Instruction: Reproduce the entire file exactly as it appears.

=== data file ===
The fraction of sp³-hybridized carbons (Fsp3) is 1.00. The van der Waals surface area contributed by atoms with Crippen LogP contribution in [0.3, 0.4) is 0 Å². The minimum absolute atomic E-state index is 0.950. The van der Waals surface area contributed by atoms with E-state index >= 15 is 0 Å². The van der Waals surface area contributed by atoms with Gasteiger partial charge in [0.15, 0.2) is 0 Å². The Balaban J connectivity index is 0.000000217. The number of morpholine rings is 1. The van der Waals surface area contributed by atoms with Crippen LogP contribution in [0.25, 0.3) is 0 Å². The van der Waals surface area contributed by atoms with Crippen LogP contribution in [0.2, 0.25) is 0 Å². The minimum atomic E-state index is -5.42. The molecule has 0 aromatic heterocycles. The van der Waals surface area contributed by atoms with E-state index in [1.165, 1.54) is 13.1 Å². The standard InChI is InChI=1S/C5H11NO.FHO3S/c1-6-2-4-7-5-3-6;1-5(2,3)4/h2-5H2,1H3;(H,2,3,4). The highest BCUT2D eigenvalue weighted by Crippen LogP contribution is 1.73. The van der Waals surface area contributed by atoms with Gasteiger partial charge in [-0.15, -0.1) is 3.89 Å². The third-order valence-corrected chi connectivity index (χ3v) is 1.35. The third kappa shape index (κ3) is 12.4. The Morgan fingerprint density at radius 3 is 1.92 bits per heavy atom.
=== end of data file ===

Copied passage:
The fraction of sp³-hybridized carbons (Fsp3) is 1.00. The van der Waals surface area contributed by atoms with Crippen LogP contribution in [0.3, 0.4) is 0 Å². The minimum absolute atomic E-state index is 0.950. The van der Waals surface area contributed by atoms with E-state index >= 15 is 0 Å². The van der Waals surface area contributed by atoms with Gasteiger partial charge in [0.15, 0.2) is 0 Å². The Balaban J connectivity index is 0.000000217. The number of morpholine rings is 1. The van der Waals surface area contributed by atoms with Crippen LogP contribution in [0.25, 0.3) is 0 Å². The van der Waals surface area contributed by atoms with Crippen LogP contribution in [0.2, 0.25) is 0 Å². The minimum atomic E-state index is -5.42. The molecule has 0 aromatic heterocycles. The van der Waals surface area contributed by atoms with E-state index in [1.165, 1.54) is 13.1 Å². The standard InChI is InChI=1S/C5H11NO.FHO3S/c1-6-2-4-7-5-3-6;1-5(2,3)4/h2-5H2,1H3;(H,2,3,4). The highest BCUT2D eigenvalue weighted by Crippen LogP contribution is 1.73. The van der Waals surface area contributed by atoms with Gasteiger partial charge in [-0.15, -0.1) is 3.89 Å². The third-order valence-corrected chi connectivity index (χ3v) is 1.35. The third kappa shape index (κ3) is 12.4. The Morgan fingerprint density at radius 3 is 1.92 bits per heavy atom.